Dr. Senga Omeonga pictured outside St. Joseph's Catholic Hospital in Monrovia. Omeonga moved to Liberia from DRC in 2011. He contracted Ebola but survived it. John W. Poole/NPR hide caption

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Health workers rest outside a quarantine zone at a Red Cross facility in the town of Koidu, Kono district in Eastern Sierra Leone on Friday. The World Health Organization says the number of Ebola deaths in the current outbreak has exceeded 7,000. Baz Ratner/Reuters/Landov hide caption

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Ebola survivor Klubo Mulbah (center), a physician assistant who was infected by a patient, celebrates among friends and family on Sept. 24 in Monrovia, Liberia. She was among 15 Liberian patients who recovered from Ebola and were released from the ELWA 2 ebola treatment center. Michel du Cille/The Washington Post/Getty Images hide caption

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The Daily Talk uses chalk, photos and Liberian slang to spread the latest news. Editor Alfred Sirleaf set up the blackboard on Monrovia's main thoroughfare. John W. Poole/NPR hide caption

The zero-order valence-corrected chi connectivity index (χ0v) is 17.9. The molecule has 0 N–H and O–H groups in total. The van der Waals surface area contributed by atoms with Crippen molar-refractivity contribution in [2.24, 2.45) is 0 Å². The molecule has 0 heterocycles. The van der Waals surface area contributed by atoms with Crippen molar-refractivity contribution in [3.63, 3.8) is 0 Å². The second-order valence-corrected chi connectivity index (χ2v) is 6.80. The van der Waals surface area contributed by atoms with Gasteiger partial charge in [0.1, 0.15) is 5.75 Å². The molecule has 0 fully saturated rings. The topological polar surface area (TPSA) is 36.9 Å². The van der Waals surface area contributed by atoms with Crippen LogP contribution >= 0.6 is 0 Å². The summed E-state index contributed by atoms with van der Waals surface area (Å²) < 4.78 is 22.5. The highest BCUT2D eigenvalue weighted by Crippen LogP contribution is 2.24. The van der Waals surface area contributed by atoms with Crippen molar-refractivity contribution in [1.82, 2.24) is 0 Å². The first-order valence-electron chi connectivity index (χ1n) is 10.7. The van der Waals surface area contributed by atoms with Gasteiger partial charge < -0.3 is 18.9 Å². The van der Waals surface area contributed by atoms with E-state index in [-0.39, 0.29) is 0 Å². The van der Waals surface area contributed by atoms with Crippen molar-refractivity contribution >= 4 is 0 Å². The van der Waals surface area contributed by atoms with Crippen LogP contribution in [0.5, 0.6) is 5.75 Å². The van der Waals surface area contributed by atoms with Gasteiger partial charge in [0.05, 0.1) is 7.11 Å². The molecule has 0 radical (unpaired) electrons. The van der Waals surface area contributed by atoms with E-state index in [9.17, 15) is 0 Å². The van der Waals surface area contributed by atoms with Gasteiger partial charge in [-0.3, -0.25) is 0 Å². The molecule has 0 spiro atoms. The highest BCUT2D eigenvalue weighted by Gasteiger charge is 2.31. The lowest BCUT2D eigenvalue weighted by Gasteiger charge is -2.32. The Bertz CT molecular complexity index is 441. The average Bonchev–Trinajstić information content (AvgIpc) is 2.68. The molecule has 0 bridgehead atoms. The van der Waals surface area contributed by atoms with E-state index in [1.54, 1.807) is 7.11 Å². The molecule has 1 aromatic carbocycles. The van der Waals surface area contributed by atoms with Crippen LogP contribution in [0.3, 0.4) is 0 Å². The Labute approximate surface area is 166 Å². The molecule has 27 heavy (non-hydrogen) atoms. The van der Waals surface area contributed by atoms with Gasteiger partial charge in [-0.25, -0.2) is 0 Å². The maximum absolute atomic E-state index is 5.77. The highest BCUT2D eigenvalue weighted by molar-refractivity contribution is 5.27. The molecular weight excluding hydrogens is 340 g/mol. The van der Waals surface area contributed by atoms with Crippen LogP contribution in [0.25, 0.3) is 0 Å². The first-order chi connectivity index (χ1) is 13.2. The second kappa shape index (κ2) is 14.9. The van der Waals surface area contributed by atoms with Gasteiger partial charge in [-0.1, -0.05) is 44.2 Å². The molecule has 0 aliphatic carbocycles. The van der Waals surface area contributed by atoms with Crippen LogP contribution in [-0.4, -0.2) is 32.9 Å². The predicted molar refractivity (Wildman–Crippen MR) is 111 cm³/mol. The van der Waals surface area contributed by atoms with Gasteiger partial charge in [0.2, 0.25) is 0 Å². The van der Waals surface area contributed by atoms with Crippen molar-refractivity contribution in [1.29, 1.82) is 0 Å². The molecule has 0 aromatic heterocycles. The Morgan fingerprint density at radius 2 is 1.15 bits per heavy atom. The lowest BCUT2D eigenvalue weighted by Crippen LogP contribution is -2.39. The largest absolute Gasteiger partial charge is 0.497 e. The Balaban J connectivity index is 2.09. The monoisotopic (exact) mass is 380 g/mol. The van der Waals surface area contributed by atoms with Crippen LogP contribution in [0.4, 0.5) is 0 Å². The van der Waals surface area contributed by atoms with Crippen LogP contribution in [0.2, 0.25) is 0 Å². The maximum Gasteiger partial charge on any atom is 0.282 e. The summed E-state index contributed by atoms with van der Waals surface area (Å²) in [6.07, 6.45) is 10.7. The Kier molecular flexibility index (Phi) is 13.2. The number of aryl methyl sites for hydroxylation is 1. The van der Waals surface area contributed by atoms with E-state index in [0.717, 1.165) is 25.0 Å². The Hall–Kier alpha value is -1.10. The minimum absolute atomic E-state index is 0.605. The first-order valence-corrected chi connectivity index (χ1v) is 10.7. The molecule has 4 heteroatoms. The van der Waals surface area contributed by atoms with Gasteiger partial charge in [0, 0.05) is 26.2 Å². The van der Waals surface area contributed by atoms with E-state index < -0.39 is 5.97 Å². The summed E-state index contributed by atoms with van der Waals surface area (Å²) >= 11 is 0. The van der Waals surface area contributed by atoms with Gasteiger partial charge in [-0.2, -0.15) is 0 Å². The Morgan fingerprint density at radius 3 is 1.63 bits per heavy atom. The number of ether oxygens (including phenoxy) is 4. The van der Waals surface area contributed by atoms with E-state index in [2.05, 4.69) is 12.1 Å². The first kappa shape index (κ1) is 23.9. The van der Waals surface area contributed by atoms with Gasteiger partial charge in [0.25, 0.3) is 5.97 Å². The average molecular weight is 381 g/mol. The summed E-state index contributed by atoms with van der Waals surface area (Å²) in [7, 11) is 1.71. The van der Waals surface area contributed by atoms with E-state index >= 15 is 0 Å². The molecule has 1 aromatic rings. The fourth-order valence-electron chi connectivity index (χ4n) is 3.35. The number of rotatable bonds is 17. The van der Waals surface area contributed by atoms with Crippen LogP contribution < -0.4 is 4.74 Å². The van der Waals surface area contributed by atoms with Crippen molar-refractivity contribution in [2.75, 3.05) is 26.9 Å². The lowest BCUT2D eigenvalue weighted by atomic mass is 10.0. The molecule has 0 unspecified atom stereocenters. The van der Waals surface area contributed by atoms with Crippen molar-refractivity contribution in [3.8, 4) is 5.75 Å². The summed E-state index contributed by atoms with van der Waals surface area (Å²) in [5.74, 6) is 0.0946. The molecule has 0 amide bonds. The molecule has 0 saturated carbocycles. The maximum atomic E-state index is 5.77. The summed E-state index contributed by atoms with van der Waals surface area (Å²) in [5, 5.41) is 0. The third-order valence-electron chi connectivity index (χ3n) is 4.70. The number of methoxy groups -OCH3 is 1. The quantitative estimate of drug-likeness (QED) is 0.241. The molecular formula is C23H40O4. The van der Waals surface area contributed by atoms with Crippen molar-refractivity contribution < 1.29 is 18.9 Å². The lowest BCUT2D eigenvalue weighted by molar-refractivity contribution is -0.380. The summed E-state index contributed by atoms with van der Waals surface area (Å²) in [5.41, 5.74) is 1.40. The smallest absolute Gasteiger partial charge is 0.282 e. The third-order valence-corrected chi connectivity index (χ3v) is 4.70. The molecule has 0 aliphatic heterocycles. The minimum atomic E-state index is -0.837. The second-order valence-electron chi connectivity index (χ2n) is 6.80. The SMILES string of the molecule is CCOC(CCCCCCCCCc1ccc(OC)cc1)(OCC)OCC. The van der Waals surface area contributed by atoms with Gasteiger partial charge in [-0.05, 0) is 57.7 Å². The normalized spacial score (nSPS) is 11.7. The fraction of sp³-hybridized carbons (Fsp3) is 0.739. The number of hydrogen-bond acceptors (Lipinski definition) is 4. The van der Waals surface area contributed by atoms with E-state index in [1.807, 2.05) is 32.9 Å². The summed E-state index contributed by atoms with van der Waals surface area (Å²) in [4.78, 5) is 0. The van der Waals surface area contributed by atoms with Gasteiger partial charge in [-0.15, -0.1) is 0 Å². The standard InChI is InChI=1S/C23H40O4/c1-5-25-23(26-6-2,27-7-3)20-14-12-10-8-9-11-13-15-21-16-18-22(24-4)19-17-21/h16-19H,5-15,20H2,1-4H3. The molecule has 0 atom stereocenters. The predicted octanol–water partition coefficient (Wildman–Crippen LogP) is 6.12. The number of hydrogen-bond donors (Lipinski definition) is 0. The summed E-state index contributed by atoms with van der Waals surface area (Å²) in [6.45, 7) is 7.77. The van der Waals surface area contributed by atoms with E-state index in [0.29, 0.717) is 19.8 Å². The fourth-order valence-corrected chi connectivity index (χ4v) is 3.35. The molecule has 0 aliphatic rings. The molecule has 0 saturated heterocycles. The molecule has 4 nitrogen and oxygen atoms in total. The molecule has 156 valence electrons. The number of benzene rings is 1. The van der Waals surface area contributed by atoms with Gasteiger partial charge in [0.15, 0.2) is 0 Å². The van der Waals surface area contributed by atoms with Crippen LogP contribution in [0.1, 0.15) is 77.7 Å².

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The bright yellow steel truss bridge over St. John's River is the official border crossing between Liberia and Guinea. The Liberian-Guinean border has been closed since the early days of the Ebola outbreak. John W. Poole/NPR hide caption

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Community workers build an Ebola clinic on Nov. 8 in Lokomasama, near Port Loko, Sierra Leone. The community decided to organize and fight the disease — building a holding center for suspected cases, enforcing a travel ban. It created a $100 fine for a handshake and a $200 fine plus six months in jail for an illegal burial. Francisco Leong/AFP/Getty Images hide caption

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Members of the community in New Georgia Signboard greet President Ellen Johnson-Sirleaf Monday for the launch of the Ebola Must Go! campaign. John W. Poole/NPR hide caption

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